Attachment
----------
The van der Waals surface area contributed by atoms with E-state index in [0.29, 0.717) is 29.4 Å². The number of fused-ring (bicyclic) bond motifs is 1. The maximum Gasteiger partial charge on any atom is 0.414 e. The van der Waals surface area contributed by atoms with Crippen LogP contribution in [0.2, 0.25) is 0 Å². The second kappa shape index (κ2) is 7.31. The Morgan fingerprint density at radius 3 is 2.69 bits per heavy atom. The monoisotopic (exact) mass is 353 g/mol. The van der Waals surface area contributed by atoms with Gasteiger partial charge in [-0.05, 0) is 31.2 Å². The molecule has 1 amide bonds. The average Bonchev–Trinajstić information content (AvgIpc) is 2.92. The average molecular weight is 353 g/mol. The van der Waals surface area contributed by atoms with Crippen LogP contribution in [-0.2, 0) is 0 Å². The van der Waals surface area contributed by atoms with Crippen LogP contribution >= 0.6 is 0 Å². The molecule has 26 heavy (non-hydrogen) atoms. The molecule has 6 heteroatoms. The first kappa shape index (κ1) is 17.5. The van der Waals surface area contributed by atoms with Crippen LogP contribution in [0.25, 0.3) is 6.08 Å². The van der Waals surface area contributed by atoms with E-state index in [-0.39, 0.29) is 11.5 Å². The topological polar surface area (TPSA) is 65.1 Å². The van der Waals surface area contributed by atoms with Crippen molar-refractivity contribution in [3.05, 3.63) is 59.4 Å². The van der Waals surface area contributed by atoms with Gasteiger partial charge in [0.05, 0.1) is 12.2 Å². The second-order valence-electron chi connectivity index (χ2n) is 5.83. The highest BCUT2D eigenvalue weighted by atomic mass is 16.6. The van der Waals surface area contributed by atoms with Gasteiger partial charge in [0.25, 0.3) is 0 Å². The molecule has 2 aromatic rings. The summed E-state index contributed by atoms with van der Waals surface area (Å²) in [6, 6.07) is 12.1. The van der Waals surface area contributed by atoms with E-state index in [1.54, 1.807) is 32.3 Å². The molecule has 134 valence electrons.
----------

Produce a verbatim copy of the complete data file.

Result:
The van der Waals surface area contributed by atoms with E-state index in [0.29, 0.717) is 29.4 Å². The number of fused-ring (bicyclic) bond motifs is 1. The maximum Gasteiger partial charge on any atom is 0.414 e. The van der Waals surface area contributed by atoms with Crippen LogP contribution in [0.2, 0.25) is 0 Å². The second kappa shape index (κ2) is 7.31. The Morgan fingerprint density at radius 3 is 2.69 bits per heavy atom. The monoisotopic (exact) mass is 353 g/mol. The van der Waals surface area contributed by atoms with Gasteiger partial charge in [-0.05, 0) is 31.2 Å². The molecule has 1 amide bonds. The average Bonchev–Trinajstić information content (AvgIpc) is 2.92. The average molecular weight is 353 g/mol. The van der Waals surface area contributed by atoms with Crippen LogP contribution in [-0.2, 0) is 0 Å². The van der Waals surface area contributed by atoms with Crippen LogP contribution >= 0.6 is 0 Å². The molecule has 26 heavy (non-hydrogen) atoms. The molecule has 6 heteroatoms. The first kappa shape index (κ1) is 17.5. The van der Waals surface area contributed by atoms with Crippen LogP contribution in [0.25, 0.3) is 6.08 Å². The van der Waals surface area contributed by atoms with E-state index in [-0.39, 0.29) is 11.5 Å². The topological polar surface area (TPSA) is 65.1 Å². The van der Waals surface area contributed by atoms with Crippen molar-refractivity contribution in [3.05, 3.63) is 59.4 Å². The van der Waals surface area contributed by atoms with Gasteiger partial charge in [0.05, 0.1) is 12.2 Å². The second-order valence-electron chi connectivity index (χ2n) is 5.83. The highest BCUT2D eigenvalue weighted by atomic mass is 16.6. The van der Waals surface area contributed by atoms with Gasteiger partial charge in [0.25, 0.3) is 0 Å². The molecule has 2 aromatic rings. The summed E-state index contributed by atoms with van der Waals surface area (Å²) in [6, 6.07) is 12.1. The van der Waals surface area contributed by atoms with E-state index in [1.54, 1.807) is 32.3 Å². The molecule has 134 valence electrons.